Daily Rounds: Somerville Shapes Up; Plea To Brown; Free Rider Myth; Milk Allergies

This article is more than 9 years old.

How effective are anti-obesity campaigns? Somerville has waged a decade-long campaign to reduce rates of obesity (The Boston Globe) - "A decade after an ambitious experiment dubbed Shape Up Somerville was launched to lower obesity rates in elementary school children, the campaign has been expanded and woven into the fabric of everyday life...But measuring whether the trail-blazing initiative has, in fact, lowered the city’s obesity rates and improved health is a much trickier proposition, in Somerville, as well as in the dozens of communities nationwide that are receiving federal and private grants to try to replicate Somerville’s early success."

Groups urge Sen. Brown to embrace health care law (AP in Boston Herald) - "A coalition of health care, neighborhood and labor groups is urging U.S. Sen. Scott Brown to drop his opposition to the health care law signed by President Obama. In a letter sent to Brown on Sunday, the groups say if Brown cares about creating jobs and making health care affordable, he should encourage fellow Republicans in Congress to abandon efforts to repeal the 2010 law."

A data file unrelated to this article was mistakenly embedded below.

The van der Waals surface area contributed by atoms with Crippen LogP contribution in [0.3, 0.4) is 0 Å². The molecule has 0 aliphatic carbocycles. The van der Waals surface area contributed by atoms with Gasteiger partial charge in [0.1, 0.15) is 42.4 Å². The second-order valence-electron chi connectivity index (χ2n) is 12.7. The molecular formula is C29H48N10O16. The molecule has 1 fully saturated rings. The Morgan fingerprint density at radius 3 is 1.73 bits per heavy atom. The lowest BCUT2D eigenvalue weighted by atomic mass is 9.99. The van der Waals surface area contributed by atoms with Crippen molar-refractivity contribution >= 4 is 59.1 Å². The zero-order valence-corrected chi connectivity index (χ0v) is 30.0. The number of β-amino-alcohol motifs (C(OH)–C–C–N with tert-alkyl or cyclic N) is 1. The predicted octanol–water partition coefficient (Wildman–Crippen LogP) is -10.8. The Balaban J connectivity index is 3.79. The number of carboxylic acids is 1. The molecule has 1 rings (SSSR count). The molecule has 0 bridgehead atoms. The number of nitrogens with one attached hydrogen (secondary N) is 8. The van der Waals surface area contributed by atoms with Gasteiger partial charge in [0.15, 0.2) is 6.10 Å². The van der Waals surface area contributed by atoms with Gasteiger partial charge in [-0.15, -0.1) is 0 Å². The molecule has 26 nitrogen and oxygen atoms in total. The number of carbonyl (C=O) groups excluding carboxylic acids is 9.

The legend of the free rider (Rick Holmes in Metro West Daily News) - "Obama’s victim in this drama is a near-mythical figure: The American free-rider, that rugged individualist who doesn’t want health insurance and chafes at the government order to get it. It’s like being forced to eat your broccoli, he scowls, when steak and a beer are plenty. His motto: Live uninsured or die. I haven’t met the free-rider. The people I’ve known who couldn’t get or couldn’t afford health insurance considered it a scary problem, not a badge of honor. But I’ve heard from plenty of people who wouldn’t think of going a day without health insurance, yet they are caught up in the free-rider’s struggle to stay uninsured."

Got milk? You don't need it (Mark Bittman in The New York Times) - "Today the Department of Agriculture’s recommendation for dairy is a mere three cups daily — still 1½ pounds by weight — for every man, woman and child over age 9. This in a country where as many as 50 million people are lactose intolerant, including 90 percent of all Asian-Americans and 75 percent of all African-Americans, Mexican-Americans and Jews. The site helpfully suggests that those people drink lactose-free beverages. (To its credit, it now counts soy milk as “dairy.” There’s no mention of water, which is truly nature’s perfect beverage; the site simply encourages us to switch to low-fat milk."

This program aired on July 9, 2012. The audio for this program is not available.